Todd Millstein
University of California Los Angeles

Toward Programmer-Defined Effect Systems

One way that programmers manage the complexity of building and maintaining software systems is by  adhering to "programming disciplines" of various sorts.    For example, locking disciplines are used to prevent concurrency errors and ownership disciplines are used to enforce strong object encapsulation.    Over the past few years, colleagues and I have pursued an approach that allows programmers to specify desired disciplines, enforce them statically on programs, and validate these disciplines against intended run-time invariants.  For example, our Clarity framework supports user-defined type qualifiers for C and our JavaCOP framework supports "pluggable types" for Java.
After describing the overall motivation and structure of our approach, I will focus on some recent theoretical work toward allowing programmers to reason about computational effects of various kinds.    Type-and-effect systems are a natural solution and have been used to track memory, exceptions, locks, and many other kinds of effects.    We have defined a generic type-and-effect system, which is parameterized by a programmer-defined notion of effects along with rules for tracking these effects.    We have also architected a modular soundness proof for this type system, which depends on only a few natural properties of the programmer-defined rules.    We have formalized the type system and its metatheory in the Twelf proof assistant.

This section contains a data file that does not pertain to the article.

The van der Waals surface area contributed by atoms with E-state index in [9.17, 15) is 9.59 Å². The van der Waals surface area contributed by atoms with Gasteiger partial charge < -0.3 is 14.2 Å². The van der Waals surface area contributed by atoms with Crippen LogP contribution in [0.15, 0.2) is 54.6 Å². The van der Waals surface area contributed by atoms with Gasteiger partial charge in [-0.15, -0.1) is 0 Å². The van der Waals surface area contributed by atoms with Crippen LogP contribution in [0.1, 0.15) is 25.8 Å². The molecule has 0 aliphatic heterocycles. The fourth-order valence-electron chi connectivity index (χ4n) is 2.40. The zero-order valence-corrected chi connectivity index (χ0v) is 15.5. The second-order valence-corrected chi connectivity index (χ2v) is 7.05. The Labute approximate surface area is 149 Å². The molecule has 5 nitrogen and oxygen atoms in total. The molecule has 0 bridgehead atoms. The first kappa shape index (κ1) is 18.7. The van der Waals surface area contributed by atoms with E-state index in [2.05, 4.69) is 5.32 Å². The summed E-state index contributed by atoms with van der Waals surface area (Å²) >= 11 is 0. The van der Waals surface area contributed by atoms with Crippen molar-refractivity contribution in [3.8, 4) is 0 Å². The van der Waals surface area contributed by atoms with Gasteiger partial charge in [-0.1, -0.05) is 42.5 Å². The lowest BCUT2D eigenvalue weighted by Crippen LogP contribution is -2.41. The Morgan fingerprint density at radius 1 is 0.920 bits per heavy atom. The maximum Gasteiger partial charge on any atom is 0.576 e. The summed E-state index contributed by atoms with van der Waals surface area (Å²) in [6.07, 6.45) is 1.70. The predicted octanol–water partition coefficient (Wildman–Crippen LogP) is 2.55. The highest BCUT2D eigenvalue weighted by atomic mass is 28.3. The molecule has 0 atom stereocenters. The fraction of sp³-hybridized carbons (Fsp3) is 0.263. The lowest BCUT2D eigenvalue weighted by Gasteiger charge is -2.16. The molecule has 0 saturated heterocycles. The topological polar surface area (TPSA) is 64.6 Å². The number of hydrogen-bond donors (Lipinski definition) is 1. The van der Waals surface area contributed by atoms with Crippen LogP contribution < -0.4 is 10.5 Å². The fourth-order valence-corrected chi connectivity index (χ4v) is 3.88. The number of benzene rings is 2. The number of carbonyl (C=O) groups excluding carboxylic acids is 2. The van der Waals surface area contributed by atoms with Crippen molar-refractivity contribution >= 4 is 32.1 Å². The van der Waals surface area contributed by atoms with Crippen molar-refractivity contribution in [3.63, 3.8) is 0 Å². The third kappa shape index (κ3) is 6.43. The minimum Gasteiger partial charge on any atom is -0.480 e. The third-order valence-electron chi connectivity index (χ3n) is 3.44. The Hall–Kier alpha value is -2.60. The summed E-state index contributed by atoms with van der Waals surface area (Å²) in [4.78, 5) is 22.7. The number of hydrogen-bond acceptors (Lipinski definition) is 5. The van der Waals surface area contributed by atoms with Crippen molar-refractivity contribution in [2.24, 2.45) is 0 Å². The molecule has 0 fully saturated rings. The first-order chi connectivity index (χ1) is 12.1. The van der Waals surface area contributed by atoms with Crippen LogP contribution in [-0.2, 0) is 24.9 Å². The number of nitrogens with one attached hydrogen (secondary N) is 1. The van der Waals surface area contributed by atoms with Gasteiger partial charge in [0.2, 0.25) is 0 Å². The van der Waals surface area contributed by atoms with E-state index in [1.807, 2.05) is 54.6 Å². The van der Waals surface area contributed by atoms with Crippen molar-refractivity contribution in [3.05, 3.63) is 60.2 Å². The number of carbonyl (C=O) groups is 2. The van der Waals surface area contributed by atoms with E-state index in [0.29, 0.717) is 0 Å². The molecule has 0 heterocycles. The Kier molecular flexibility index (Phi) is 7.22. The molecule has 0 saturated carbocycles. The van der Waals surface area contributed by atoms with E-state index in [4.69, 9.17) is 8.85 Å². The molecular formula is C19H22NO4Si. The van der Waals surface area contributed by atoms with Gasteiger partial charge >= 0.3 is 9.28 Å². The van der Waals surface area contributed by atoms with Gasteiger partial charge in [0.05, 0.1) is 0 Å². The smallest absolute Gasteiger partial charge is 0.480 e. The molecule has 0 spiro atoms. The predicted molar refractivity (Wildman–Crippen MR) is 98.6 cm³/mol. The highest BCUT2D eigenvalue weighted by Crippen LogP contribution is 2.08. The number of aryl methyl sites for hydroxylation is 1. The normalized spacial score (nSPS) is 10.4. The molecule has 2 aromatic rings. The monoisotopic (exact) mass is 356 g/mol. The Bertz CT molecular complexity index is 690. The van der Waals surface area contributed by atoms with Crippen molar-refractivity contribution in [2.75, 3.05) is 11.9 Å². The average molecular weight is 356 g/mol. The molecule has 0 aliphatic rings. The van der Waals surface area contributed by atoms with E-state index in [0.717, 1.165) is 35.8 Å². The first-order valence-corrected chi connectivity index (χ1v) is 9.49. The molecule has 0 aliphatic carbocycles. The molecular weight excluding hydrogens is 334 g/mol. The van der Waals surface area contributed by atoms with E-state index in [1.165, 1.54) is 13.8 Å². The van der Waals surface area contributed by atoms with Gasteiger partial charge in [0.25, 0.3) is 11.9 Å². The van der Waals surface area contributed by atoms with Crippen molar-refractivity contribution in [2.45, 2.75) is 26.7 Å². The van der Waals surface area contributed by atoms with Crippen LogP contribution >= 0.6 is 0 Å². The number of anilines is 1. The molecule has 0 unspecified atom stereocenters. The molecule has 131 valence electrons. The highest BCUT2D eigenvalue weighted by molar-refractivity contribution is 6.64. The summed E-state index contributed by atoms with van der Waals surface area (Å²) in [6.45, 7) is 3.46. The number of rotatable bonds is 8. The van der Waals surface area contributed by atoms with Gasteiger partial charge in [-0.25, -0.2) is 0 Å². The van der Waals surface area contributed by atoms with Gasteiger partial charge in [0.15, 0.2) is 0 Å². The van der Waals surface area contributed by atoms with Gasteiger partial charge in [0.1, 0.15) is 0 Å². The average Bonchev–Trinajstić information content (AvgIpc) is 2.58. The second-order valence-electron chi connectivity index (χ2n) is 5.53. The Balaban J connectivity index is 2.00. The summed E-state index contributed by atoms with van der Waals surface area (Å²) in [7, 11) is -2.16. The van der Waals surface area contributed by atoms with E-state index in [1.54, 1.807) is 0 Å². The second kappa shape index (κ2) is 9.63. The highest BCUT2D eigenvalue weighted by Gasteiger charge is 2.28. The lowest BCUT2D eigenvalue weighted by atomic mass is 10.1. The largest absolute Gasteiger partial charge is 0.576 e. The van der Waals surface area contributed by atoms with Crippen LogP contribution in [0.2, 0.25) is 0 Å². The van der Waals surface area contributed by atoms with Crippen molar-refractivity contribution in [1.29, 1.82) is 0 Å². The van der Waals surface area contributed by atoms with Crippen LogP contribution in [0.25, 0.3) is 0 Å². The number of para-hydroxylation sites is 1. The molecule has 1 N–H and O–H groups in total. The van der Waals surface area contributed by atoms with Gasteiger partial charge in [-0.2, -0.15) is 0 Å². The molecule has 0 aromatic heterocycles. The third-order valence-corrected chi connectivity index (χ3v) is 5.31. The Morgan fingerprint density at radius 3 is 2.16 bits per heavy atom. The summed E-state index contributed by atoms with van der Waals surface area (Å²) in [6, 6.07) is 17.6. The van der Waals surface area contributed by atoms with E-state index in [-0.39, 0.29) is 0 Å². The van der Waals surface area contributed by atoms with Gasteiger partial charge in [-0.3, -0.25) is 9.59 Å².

Todd Millstein is an Assistant Professor in the Computer Science Department at the University of California, Los Angeles.  He designs language constructs that enhance the extensibility of classes in object-oriented languages while preserving modular reasoning.  Todd is also interested in techniques for static validation of software, including type systems and software model checking.  Todd received his Ph.D.  and M.S.  from the University of Washington and his A.B.  from Brown University, all in Computer Science.   He received an NSF CAREER award in 2006.
Host:  Peter Lee
Appointments:  Diana Hyde <>

Co-sponsored by ISR Seminar Series

Wednesday, November 28, 2007
3:30 p.m.
Wean Hall 8220

Principles of Programming Seminars